Yesterday I was driving around, doing the various errands that needed to be done, when this song came on Classic Rewind. I thought about the events this was chronicling It was a time in history when everything changed, and it was almost unreal as we watched it happening.
We had been afraid of Russia for so long in the Cold War. Living near New York City, I knew if there ever was a nuclear war, we would be one of the first ones obliterated as they would target the financial infrastructure on Wall Street. Between the Berlin Wall coming down and the Eastern European nations coming out from behind the Iron Curtain, followed by an allegedly “free” Russian state, it finally felt like we could breathe a sigh of relief.
This meme came up a few days before and I posted it on my Facebook feed. We had some discussion about it, and during that discussion I pointed out that we are now as far from 1980 as 1980 was from 1940.
My parents were both born in the 1920s so were in their teens in 1940 – about the same age I would be in 1980. I heard stories of what it was like around that time. They usually lived in cold-water flats and it was a luxury to have hot water heat in their apartments. I think about it being a time just in between the worst of The Great Depression and entering World War II. That seemed ancient to me when I was growing up.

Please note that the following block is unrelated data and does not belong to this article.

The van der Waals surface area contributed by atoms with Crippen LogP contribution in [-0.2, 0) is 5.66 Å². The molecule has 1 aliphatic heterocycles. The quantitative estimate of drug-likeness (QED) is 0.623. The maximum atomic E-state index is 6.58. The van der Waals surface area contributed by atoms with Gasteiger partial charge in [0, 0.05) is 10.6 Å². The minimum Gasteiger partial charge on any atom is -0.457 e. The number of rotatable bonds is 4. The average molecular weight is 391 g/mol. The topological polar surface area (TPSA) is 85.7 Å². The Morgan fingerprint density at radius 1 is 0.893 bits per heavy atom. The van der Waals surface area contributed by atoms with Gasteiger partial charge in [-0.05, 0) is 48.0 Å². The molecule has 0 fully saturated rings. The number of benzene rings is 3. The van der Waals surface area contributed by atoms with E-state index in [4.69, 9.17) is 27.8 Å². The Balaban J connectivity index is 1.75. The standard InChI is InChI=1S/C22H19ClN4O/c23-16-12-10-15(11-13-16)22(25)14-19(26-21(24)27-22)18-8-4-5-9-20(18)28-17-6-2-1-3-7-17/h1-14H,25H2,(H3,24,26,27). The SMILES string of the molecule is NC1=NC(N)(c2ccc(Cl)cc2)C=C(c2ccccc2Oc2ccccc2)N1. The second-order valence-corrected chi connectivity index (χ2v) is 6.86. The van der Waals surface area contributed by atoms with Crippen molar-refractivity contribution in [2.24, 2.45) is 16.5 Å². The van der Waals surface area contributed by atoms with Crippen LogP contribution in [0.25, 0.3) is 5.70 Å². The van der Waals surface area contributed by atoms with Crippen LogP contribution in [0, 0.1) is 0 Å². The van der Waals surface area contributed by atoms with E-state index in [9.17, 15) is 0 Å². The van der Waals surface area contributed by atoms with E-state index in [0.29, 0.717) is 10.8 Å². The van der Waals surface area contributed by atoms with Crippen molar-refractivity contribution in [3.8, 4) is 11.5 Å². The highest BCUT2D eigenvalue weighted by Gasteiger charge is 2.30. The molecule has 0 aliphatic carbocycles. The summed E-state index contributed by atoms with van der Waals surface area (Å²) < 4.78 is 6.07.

Just like 1980 seems to kids nowadays.
I think about when I was young. We didn’t even have a color TV at first. We had a decent-sized black and white in our living room until sometime in the early 1970’s. The first microwave we had was in 1984, as was the first video cassette recorder. We watched television over the air with rabbit-ear antennas. Living near New York City, we were lucky and actually had 6 networks plus a PBS and a few UHF channels to watch. The first car I can remember was a Buick Special. It didn’t even have air conditioning or seat belts in the back seat.
In 1980, my parents had a Chevrolet Nova. I actually figured out how to replace the radio in it because when they bought it, it only got AM stations. As much as I liked WABC growing up by 1980 I was looking for the FM stations. I never won the battle to get cable television, though. It wasn’t until I was working a regular job that I paid for Cable TV in the house.
The winds of change were brewing in 1980. None of us realized it then, but they were.
I wonder in 2060 what kids will look back on from our time. I wonder if they will absorb the fact that the “ancient history” they grew up hearing from their grandparents about the 1980s is now the time they remember from their youth.
And so it goes….
Categories: Personal Stories